Punk Turtle with Cute Mohawk Is Among the Latest Reptiles Regarded as Endangered

The latest internet sensation is a cute punk turtle who’s sporting a green mohawk and some unusual biological traits. This star is no other than the Mary River Turtle, an Australian species that has stolen the spotlight. However, its crazy looks are not the only thing that attracts attention. The animal has just been included on a list of endangered species put up by the Zoological Society of London (ZSL), which is suggestively called “The Edge of Existence.”

This week has been a bad one for biodiversity. The “Edge of Existence” endangered species list has received 100 reptiles whose life is in great danger. This list has plenty of exquisite appearances, including the biggest sea turtle in the world, a snake that cannot see, or a lizard that has no limbs. However, the most interesting entry is, by all means, the punk turtle.

Unique Breathing System

This interesting species, scientifically known as Elusor macrurus, comes from Queensland, Australia, and got its name from the area where it lives: Mary River. While its unique looks are the first that catch your eye, the turtle has other interesting traits as well. It doesn’t breathe underwater like any regular turtle, but uses the organs in its posterior.

This area is called the cloaca, and it houses the orifices through which the turtle lays eggs, but also releases urine and excrements. Apart from that, the cloaca also hides the breathing organs of the punk turtle. These specialized organs allow the creature to spend up to three days underwater without coming up for air.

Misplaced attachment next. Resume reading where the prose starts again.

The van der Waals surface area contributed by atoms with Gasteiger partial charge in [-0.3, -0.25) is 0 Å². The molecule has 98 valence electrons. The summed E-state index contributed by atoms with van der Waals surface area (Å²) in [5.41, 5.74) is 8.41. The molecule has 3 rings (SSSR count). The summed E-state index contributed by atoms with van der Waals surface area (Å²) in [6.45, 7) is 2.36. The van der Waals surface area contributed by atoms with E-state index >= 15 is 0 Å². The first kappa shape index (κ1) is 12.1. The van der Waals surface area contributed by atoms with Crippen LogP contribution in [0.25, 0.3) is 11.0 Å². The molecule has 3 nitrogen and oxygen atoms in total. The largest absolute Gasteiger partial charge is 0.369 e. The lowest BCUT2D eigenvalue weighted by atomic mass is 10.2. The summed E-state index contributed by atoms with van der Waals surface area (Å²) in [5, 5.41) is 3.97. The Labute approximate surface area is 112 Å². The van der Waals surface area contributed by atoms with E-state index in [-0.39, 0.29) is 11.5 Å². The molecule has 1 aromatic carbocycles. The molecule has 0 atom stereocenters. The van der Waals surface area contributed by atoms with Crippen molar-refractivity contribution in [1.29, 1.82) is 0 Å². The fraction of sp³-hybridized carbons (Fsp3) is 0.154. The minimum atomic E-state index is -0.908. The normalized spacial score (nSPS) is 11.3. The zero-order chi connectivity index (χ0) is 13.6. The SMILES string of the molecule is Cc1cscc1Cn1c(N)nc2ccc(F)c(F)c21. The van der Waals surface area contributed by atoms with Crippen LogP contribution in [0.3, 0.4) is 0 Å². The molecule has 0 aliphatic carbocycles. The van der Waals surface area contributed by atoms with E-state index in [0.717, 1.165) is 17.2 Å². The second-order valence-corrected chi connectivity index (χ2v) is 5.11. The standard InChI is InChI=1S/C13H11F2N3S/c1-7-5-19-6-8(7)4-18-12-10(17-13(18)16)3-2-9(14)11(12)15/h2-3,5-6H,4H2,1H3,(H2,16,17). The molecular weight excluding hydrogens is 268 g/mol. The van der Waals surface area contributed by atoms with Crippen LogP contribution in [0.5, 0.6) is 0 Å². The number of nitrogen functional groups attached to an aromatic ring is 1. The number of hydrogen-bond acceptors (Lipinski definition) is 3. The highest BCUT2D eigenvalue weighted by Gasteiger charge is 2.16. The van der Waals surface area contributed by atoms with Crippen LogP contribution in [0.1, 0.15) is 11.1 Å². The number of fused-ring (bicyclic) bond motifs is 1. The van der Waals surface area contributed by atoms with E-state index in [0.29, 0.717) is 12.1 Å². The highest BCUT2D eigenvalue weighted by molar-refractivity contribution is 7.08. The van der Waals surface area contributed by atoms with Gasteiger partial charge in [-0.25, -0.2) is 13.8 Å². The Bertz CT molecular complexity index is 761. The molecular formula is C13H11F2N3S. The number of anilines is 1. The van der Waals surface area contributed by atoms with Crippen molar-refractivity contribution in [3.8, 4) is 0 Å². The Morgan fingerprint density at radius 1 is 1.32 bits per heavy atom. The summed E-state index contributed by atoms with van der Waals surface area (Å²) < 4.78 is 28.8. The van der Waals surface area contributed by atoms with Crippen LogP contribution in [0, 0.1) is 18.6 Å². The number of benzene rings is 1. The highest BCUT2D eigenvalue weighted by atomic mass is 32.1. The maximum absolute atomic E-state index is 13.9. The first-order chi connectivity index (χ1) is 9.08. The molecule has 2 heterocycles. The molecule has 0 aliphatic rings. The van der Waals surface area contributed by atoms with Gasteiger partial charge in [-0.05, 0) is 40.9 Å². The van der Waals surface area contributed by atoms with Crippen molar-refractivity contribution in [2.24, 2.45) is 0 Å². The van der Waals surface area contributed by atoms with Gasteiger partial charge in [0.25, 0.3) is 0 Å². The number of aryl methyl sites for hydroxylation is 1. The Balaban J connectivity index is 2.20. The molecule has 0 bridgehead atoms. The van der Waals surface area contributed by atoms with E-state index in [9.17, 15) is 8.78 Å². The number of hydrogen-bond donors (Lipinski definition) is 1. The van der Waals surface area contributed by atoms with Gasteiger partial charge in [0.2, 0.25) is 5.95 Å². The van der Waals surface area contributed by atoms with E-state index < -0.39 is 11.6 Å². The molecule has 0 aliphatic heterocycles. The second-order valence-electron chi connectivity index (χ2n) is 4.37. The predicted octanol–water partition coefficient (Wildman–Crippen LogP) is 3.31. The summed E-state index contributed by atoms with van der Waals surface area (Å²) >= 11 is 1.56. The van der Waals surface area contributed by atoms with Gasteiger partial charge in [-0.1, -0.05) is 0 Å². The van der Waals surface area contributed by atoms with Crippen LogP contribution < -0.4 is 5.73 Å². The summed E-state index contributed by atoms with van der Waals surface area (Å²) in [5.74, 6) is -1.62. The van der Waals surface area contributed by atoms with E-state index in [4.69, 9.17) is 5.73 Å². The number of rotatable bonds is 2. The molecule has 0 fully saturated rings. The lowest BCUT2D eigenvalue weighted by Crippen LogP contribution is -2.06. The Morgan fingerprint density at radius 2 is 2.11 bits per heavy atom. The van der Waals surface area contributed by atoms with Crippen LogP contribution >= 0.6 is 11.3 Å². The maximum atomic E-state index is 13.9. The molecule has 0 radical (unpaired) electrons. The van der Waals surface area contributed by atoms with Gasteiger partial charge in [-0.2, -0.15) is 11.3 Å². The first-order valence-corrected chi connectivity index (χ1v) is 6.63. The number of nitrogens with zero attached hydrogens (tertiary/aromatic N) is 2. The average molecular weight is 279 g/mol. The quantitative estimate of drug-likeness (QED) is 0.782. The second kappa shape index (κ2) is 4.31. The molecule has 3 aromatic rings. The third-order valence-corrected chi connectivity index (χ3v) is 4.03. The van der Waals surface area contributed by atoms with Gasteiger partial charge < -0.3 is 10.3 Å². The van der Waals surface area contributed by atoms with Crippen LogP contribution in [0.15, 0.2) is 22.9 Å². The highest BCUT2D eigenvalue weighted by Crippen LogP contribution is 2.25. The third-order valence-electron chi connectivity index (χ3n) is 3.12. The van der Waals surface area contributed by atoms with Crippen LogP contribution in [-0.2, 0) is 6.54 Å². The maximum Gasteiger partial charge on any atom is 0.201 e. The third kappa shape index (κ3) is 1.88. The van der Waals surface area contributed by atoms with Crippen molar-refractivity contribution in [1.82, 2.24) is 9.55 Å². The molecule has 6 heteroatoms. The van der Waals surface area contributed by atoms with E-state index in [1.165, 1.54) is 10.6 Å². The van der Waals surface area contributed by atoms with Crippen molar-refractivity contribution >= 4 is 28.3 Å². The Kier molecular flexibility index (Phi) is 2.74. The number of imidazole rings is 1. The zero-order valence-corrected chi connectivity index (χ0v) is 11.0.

Where Does the Mohawk Come From?

However, it’s hard to tell the punk turtle has this unique breathing system. What stands out about it is, of course, its hairstyle. The mohawk-looking green streaks on its head are algae, and they don’t cover the head of every individual.

In fact, the explanation for the appearance is also related to its breathing system. Since these turtles can spend so much time underwater, they often end up covered in algae. These often tend to stick to their heads, turning them into the punk rocker of the ocean.

Why Is the Punk Turtle an Endangered Species?

This time, we cannot blame climate change or pollution. The punk turtle populations have started growing thin in the ‘70s and ‘80s. Back then, they were among the most popular house pets in Australia. At the time, people called it the Penny Turtle and didn’t recognize it as an individual species. This only happened in 1994.

Afterward, human interference kept destroying the punk turtle populations. It takes a lot of time for an individual to be able to reproduce. They reach their sexual maturity around the age of 25, so this explains the relatively low number of specimens. Then, humans started collecting their eggs to sell the baby turtles as pets and kept destroying their habitat.

This explains the rapidly declining numbers of punk turtles and calls for immediate action. ZSL’s initiative to include more reptiles on endangered lists is laudable. Nowadays, people seem to pay more attention to vulnerable mammals and birds and tend to overlook the situation of reptiles. Knowing about their situation makes it easier to act and protect these creatures as well.

Researchers published a study in the journal PLOS One that talks about “Edge of Existence,” and other conservation efforts.

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William E. Eubanks
 

I'm one of the main writers on the site; mostly dealing with environmental news and ways to live green. My goal is to educate others about this great planet, and the ways we can help to protect it.

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